Castle Rising, near King's Lynn, Norfolk
Castle Rising, near King's Lynn, Norfolk
Climbing the grassy banks of the defensive ditch, as we approached the castle.
Climbing the grassy banks of the defensive ditch, as we approached the castle.
Standing on the edge of the earthworks.
Standing on the edge of the earthworks.
Entering under the arch
Entering under the arch
The stone keep
The stone keep

Entering the castle itself, up the large stone steps, was fun for the children who had spent many a Saturday night hooked on the BBC Drama Series, Merlin. It's the perfect setting to let young imaginations run wild. A history book can teach the facts, but visiting a real place of historical significance can bring with it a sense of the past. It has been said that Castle Rising was based on the much larger Norwich Castle, also Norman. However, while the popular Norwich Castle has long since been transformed into a museum (it first became a museum in the Victorian era), Castle Rising remains largely unspoilt and true to itself. With little to distract and absorb visitors other than the building, surrounding earthworks and picturesque scenery, Castle Rising has kept its authenticity - and, at least to me, it is this that makes it feel special.  As the old saying goes, sometimes 'less is more'.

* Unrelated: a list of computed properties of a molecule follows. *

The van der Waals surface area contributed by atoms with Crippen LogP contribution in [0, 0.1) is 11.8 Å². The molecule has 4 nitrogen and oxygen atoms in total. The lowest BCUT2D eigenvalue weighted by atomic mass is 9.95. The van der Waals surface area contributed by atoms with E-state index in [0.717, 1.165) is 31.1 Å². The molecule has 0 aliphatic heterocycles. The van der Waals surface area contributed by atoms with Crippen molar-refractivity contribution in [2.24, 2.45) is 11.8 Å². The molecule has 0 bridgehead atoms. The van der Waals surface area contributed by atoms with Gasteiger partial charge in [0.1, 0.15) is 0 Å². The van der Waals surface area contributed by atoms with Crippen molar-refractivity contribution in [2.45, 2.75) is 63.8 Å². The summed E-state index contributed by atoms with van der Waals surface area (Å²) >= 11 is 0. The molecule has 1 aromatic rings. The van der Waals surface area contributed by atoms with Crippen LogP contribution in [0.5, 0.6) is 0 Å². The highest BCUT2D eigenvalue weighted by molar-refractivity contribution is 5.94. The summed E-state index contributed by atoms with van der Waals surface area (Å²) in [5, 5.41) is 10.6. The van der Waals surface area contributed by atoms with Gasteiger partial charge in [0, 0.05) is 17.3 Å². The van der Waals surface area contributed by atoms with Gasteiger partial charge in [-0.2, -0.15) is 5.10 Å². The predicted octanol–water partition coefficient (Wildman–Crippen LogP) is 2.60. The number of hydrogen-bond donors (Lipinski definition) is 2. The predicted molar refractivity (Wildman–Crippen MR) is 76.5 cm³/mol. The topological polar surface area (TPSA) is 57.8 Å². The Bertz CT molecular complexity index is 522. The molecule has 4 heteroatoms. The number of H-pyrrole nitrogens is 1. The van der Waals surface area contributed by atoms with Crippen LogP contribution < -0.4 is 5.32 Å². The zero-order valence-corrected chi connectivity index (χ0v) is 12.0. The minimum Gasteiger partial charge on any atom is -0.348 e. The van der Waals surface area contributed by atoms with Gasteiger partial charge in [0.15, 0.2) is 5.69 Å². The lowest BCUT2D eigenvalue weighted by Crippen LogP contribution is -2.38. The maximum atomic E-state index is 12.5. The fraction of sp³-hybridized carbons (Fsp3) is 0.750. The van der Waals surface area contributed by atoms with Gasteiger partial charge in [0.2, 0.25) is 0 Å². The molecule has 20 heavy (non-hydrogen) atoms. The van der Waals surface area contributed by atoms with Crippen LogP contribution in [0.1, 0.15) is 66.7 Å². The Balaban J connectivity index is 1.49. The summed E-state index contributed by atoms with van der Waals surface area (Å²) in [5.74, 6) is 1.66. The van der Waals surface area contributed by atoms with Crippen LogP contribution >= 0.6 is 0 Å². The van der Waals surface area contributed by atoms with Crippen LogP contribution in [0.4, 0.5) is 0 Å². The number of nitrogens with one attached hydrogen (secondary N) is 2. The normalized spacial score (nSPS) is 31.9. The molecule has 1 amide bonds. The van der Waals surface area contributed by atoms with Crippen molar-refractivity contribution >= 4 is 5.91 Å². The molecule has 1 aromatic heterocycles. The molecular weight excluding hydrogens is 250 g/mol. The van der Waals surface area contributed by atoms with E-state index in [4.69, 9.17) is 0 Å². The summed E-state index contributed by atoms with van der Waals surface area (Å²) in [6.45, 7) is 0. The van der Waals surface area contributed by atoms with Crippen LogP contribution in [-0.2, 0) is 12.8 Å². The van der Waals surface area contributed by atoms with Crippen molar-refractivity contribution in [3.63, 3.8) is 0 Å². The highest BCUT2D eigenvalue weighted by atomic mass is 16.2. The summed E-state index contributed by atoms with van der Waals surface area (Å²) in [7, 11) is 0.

The construction of the castle at Castle Rising began during Norman times in the twelfth century (around 1140 ad). The stone castle keep is one of the most famous and well-preserved in the whole of England. Certainly, it is an important part of British history. The castle is surrounded by defensive earthworks, and the ruins of a Norman chapel lie just across from the castle - in fact, the church was constructed before the castle and is believed to be the first church of the village of Rising.